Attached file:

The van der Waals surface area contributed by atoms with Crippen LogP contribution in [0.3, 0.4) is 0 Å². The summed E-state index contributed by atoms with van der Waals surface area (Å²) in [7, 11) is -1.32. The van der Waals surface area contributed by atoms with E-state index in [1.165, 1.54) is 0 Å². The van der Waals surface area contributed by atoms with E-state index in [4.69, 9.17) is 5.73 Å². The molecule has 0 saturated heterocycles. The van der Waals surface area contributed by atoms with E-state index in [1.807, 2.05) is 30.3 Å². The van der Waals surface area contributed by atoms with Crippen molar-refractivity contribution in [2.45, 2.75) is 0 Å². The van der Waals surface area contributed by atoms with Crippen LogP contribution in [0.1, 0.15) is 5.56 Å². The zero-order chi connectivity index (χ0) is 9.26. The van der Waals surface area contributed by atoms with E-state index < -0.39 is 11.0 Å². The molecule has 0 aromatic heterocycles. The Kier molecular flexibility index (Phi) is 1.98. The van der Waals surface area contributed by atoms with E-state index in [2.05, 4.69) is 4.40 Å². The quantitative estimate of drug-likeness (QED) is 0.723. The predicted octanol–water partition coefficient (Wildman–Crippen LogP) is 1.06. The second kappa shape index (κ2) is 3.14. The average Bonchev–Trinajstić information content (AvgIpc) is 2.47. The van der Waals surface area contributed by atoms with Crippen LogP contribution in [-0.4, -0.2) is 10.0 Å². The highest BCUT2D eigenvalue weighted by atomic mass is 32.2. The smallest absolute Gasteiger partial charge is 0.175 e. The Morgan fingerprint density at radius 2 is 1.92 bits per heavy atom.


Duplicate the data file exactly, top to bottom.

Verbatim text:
The van der Waals surface area contributed by atoms with Crippen LogP contribution in [0.3, 0.4) is 0 Å². The summed E-state index contributed by atoms with van der Waals surface area (Å²) in [7, 11) is -1.32. The van der Waals surface area contributed by atoms with E-state index in [1.165, 1.54) is 0 Å². The van der Waals surface area contributed by atoms with E-state index in [4.69, 9.17) is 5.73 Å². The molecule has 0 saturated heterocycles. The van der Waals surface area contributed by atoms with E-state index in [1.807, 2.05) is 30.3 Å². The van der Waals surface area contributed by atoms with Crippen molar-refractivity contribution in [2.45, 2.75) is 0 Å². The van der Waals surface area contributed by atoms with Crippen LogP contribution in [0.1, 0.15) is 5.56 Å². The zero-order chi connectivity index (χ0) is 9.26. The van der Waals surface area contributed by atoms with E-state index < -0.39 is 11.0 Å². The molecule has 0 aromatic heterocycles. The Kier molecular flexibility index (Phi) is 1.98. The van der Waals surface area contributed by atoms with E-state index in [2.05, 4.69) is 4.40 Å². The quantitative estimate of drug-likeness (QED) is 0.723. The predicted octanol–water partition coefficient (Wildman–Crippen LogP) is 1.06. The second kappa shape index (κ2) is 3.14. The average Bonchev–Trinajstić information content (AvgIpc) is 2.47. The van der Waals surface area contributed by atoms with Crippen LogP contribution in [-0.4, -0.2) is 10.0 Å². The highest BCUT2D eigenvalue weighted by atomic mass is 32.2. The smallest absolute Gasteiger partial charge is 0.175 e. The Morgan fingerprint density at radius 2 is 1.92 bits per heavy atom.